• TKR: femoral nerve catheters are not associated with better analgesia compared to single-shot FNB and just impair mobilisation.
  • Enhanced Recovery & FNB. Adductor canal blockade may be no better in terms of ability to mobilise (RAPM 2013;38).
  • Local anaesthetic infiltration: not beneficial in THR; may be of value for 6-12 h in TKR (if used as part of multimodal analgesia regimen)
  • Do not ignore pain in favour of non-EBM local anaesthetic infiltration techniques. 36% of TKR pats end up with chronic pain, or which having severe early postoperative pain is a predictor.

Ultrasound for regional anaesthesia: Teaching, learning and competence (1H02): Dr John Barcroft, Royal National Orthopaedic Hospital

  • Training in USS & RA: 1. Go on good course 2. Learn sonoanatomy 3. Practice on phantoms & cadavers 4. Try on patients with an expert.
  • Dreyfus Skill Levels: 1. Novice 2. Competent 3. Proficient 4. Expert 5. Master. We should aim for expertise not competence in USS RA.
  • Newly acquired motor skills (e.g. USS RA skills) will almost degrade to baseline if not used for 18 days! No place for occasional USS RA!
  • Create your own USS phantom: 4 x packets of supermarket jelly with 25% of the recommended water, filled with some olives. Cost < £4!!
  • “Only those who have the patience to do simple things perfectly ever acquire the skills to do difficult things easily”. Practice USS!!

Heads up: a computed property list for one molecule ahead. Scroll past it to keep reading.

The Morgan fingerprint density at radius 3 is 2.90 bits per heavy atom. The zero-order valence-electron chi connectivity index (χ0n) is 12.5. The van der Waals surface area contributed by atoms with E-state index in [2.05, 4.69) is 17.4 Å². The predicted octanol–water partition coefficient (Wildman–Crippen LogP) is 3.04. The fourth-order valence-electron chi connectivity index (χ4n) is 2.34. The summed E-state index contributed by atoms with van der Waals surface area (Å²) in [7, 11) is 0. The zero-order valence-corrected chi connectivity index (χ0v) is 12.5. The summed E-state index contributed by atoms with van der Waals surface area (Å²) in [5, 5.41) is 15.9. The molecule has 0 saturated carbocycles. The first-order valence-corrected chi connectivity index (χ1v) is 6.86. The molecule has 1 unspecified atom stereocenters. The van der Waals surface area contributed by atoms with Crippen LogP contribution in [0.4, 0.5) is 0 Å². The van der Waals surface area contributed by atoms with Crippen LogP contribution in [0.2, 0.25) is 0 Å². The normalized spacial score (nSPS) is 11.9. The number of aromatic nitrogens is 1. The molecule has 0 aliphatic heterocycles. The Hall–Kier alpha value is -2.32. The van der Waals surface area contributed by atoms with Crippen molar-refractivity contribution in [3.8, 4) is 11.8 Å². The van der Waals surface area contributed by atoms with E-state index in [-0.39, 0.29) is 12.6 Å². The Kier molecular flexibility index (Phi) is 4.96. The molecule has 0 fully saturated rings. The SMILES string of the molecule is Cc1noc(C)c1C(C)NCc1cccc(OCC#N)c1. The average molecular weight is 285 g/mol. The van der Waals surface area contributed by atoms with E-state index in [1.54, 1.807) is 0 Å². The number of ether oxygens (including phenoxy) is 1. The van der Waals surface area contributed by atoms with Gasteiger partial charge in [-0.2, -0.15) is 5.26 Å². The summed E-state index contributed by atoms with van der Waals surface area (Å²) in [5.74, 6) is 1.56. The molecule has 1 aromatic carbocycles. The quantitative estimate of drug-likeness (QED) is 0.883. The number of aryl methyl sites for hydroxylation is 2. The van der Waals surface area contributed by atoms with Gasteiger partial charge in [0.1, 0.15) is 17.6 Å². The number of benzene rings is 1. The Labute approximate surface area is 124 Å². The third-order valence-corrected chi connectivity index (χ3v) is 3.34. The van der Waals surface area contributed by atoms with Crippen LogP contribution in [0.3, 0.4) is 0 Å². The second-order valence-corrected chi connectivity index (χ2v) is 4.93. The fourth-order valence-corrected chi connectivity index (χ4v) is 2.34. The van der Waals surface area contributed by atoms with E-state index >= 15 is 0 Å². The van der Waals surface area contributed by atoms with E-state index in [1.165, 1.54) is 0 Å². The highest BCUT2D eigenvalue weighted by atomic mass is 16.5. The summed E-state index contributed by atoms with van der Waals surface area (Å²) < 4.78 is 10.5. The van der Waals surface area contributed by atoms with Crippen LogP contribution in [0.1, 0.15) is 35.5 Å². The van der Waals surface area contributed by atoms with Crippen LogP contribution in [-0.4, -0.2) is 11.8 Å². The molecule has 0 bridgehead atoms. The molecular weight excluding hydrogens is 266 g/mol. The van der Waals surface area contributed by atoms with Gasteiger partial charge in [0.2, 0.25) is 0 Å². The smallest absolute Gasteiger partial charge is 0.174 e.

Pathophysiology and management of acute coagulopathy of trauma (ATC) (1A01, 2A05): Mr Ross Davenport, The Royal London

  • Acute trauma coagulopathy (ATC): 24% on arrival to ED. ATC directly related to ISS & base deficit and increases RIP by 400%.
  • ATC thought to be caused by “thrombin switch”. Thrombin production decreased and aPC activated (decreasing factors V & VIII).
  • ATC predominately aPC mediated thrombinolysis, not DIC (other clotting factors often still > 75%). Platelet dysfunction is also a factor.
  • Only 50% of those with ATC will have PT that is abnormal and the test will take > 60 mins. Use ROTEM/TEG for a diagnosis in < 5 mins.
  • ROTEM can miss occult fibrinolysis. Most of your trauma patients with ISS > 16 will be fibrinolytic and will need tranexamic acid.
  • Ratio of PRC:FFP:Plts still unknown. Probably not 1:1:1 but optimal ratios unclear. RCT in progress (PROPPR) – results awaited.

Damage control resuscitation and anaesthesia for major trauma (2A02): Major Claire Park, King’s College Hospital.

  • Trauma Team Dynamics. Good review J R Army Corps 2001; 157: S299-304. Concepts such as tunnel vision, situational awareness, task fixation.
  • Damage control anaesthesia: suggestion for RSI Fentanyl:Ketamine:Rocuronium 3:2:1 (reducing to 1:1:1 if unstable).